Goodness Gracious Me offered insight into the experiences and idiosyncrasies – religious or otherwise – of Indians, Pakistanis, Bangladeshis, Sri Lankans and even English people. It’s what made it so accessible and, in answering why subsequent programmes have failed to reach similar heights, this is a good starting point.

Without the flexible sketch format, the modern Asian sitcom Citizen Khan has struggled to cover multiple topics, and, by being specifically about a Muslim family, it leaves many non-Muslim Asians wondering: where’s ours?

I hasten to add that I feel plenty of sympathy for the British Muslim community, hounded by tabloid headlines that attack their faith, but it would be disingenuous to suggest that non-Muslim Asians are sitting pretty in 2016 and don’t need a similar level of support in terms of positive public perception.

The current volume of British Asian media products is fairly good. The BBC has its dedicated network, The Good Immigrant essay collection was one of the outstanding reads of the year, and we still have champions of comedy in Romesh Ranganathan and Nish Kumar.

But I think ultimately it comes down to the broadness of appeal, rather than the quantity of products. Goodness Gracious Me was not only able to engage the full spectrum of British Asia; it transcended its target audience and was on terrestrial TV.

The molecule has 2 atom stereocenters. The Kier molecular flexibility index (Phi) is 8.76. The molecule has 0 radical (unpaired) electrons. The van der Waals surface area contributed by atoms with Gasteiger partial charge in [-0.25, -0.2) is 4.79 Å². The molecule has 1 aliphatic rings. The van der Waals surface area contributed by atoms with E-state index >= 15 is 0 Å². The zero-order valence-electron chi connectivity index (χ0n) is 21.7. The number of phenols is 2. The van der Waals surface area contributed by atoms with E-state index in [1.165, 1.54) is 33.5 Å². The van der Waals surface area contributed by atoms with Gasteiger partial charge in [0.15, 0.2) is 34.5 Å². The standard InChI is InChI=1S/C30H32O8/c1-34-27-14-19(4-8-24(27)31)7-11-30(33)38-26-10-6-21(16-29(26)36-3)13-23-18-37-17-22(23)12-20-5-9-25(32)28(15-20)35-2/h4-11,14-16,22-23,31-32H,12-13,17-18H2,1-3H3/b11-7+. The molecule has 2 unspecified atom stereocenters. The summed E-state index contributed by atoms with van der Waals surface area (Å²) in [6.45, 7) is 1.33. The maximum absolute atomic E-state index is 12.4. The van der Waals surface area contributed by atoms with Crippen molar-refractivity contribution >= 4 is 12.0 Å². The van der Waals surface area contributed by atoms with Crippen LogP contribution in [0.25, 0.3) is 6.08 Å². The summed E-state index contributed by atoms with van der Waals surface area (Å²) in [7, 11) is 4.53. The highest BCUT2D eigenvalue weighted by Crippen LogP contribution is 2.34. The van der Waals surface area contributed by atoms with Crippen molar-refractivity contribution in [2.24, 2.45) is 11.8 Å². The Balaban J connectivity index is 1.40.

The British Asian media on offer now is up against it, released as the country’s attitude towards foreigners completes a full circle back to the same suspicion my grandfather encountered in the Sixties.

Fewer outlets are willing to explore the stretch of what it means to be Asian, either by denying it due consideration in mainstream shows or by peddling their own monolithic observations. The BBC Asian Network, for example, is laudable in its existence, but does little to engage the young Asians who aren’t into techno spliced with Bhangra.